Wednesday, July 30, 2014

Thomas Berger's work  You think that you don't know  Thomas Berger's  works,  but in fact you do,  he just don't know it.   Here is a short look at this amazing writer.

Iran: There is No Thrill, Like Overkill (2006)

George Bush has begun sabre rattling towards Iran. Sy Hersh has reported that the planning and logistics for an attack on Iran are advanced enough to occur at any time. There is also the question of where Iran is at producing a deterant. These, plus the same macro-economic problems which made an attack on Iraq necessary in 2003, are pushing America towards a confrontation with Iran over its atomic program. It is not, yet, at the irrevocable point. Part of what is going on is precisely what was mentioned before - sabre rattling to get pundit attention off of spygate, rising gas prices and other bleeding ulcers in the belly of Bush.
However, the point of no return is out there in the next six month, and it will be crossed, not with great fanfare, but, like the equator on a sailing ship, with a quiet notation in a log book.
A Short Primer on Deterrence
Deterrence is a simple concept: provoke in the enemy the fear of attacking. To deter is to create a credible perception in the mind of the opposite side, that attacking is more costly than not attacking, and to do so with a force that makes the opponent blot out the option in their own minds. Once this blind spot is created, then  other forces can work on the enemy to produce a favorable outcome. When attack becomes unthinkable, other options, no matter how unpalatable, become acceptable.
At the apex of the chain of deterrence are three powerful weapons: economic deterrence, where the cessation of economic intercourse would produce unthinkable damage, military deterrence, where deployable forces project sufficient power to make contrary actions painful enough to avoid, and strategic deterrence, which means weapons of mass destruction, and the survivable means to deliver them. Deterrence works until it does not. When an actor breaks through deterrent forces, and sees the potential for counter attack as discountable, it will act with an immediacy and a ferocity that is designed to shock the other side into submission. Economic and military deterrence have collapsed from time to time, but in the nuclear age, strategic deterrence has only been broken once - when China attacked the UN forces during the Korean war, estimating, correctly, that strategic deterrence did not apply to a conventional war of limited scope.
The apex of strategic deterrence is the triad of delivery: Intercontinental Ballistic Missiles, Strategic Bombers and short range submarine based missiles, combined with tactical capabilities and a survivable command and control system to order a coordinate an attack. However, beneath this apex there is a gradually escalating chain of deterrent capabilities that states have attempted to achieve, maintain and exploit. These lower tiers have proven to be insufficient deterrence on a number of occasions. In short there is no thrill, like overkill. Overkill relies on three components: the payload, the means of delivery, and the means of command and control.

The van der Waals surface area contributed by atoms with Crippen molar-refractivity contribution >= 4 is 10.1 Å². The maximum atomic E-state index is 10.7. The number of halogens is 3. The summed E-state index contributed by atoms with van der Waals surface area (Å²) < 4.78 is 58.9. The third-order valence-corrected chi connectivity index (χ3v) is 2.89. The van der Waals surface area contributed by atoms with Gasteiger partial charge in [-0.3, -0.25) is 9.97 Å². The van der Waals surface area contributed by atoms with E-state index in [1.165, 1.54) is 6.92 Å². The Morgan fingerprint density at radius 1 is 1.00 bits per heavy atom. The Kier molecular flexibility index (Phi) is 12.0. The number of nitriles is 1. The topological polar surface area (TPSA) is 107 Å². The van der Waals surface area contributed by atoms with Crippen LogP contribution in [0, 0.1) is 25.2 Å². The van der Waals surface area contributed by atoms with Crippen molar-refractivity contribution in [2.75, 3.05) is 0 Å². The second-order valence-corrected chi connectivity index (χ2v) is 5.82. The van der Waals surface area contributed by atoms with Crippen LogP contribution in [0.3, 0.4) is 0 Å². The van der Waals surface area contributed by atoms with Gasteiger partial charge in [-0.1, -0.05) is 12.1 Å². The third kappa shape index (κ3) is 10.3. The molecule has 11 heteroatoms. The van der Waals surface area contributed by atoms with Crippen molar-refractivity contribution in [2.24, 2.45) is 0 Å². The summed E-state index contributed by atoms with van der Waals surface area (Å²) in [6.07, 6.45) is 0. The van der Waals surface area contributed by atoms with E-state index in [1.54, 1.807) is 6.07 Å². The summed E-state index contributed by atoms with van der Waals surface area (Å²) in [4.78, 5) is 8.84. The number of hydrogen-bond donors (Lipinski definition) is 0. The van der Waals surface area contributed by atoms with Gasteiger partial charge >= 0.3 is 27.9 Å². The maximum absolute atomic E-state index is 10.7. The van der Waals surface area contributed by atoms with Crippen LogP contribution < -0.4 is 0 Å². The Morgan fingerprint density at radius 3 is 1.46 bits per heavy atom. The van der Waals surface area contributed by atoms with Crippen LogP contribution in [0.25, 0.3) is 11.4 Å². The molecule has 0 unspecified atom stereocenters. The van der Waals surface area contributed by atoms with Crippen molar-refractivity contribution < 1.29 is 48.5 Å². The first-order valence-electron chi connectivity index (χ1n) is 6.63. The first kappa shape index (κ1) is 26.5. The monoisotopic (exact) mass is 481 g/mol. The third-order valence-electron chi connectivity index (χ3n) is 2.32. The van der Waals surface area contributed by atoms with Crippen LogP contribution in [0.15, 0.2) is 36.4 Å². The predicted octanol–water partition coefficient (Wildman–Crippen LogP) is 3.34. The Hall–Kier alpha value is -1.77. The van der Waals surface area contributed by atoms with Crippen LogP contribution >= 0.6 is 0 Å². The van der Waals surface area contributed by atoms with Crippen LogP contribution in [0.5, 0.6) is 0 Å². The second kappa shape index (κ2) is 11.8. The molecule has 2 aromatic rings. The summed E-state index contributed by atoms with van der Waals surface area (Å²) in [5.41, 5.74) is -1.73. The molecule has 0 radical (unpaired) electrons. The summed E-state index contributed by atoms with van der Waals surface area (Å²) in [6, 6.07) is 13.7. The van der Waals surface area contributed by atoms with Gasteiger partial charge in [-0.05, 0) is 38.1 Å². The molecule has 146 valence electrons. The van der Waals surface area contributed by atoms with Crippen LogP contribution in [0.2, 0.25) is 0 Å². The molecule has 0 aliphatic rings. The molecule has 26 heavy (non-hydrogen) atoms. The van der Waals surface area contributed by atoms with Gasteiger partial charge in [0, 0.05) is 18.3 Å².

Lower levels of deterrent capability involve substituting less expensive or less capable weapons in place of more capable ones for the warhead, means of delivery, and command and control.
The top tier payload is the Multiple Independent Reentry Vehicle nuclear warhead. A thermonuclear device uses a fission device to set off hydrogen fusion, thus creating a much larger explosion. Beneath this is the atomic payload - a uranium or plutonium fission device. A thermo nuclear warhead is 50 times more destructive than an atomic device alone. Thus states with nuclear capability have far more ability to threaten large soft targets, such as cities, or super-hardened targets. They can also leverage their available highly enriched fissiles - so called "weapons grade" plutonium and uranium. Instead of needing a 50 kiloton uranium device - many smaller devices can be made, and used to trigger nuclear warheads, for greater flexibility at lower cost.
Chemical weapons, and aerosol petroleum payloads can produce localized effects that are comparable to atomic weapons, but they do not have the same strategic deterrent effect - because it is easier to harden targets against them, it is easier to move outside of their blast or effect radius, and they do not produce on going fatalities. Atomic radiation is the weapon that keeps on killing. To date there has not been the successful weaponization of the only competing fear payload - contagious, virulent and lethal biological weapons.
Means of Delivery
The Intercontinental Ballistic Missile and the Submarine Launched Ballistic Missile represent the most powerful strategic nuclear weapons. The first because of its remorseless ability to inflict staggering fatalities, the second because of the extremely short decision window that it creates. ICBMs give enough time to make a coordinated response, SLBMs give only moments to make a decision. The SLBM, while developed later, is now far less expensive to create and maintain, especially since there is a yet lower cost submarine strategic weapon, namely the tube launched cruise missile. Tube launched cruise missiles, capable of carrying atomic payloads of 10 kilotons are within reach of nations that will not have ICBM capability for decades. Many ordinary diesel electric submarines can be retrofitted to launch cruise missiles, so long as they fit into the relatively standard 533mm tube width.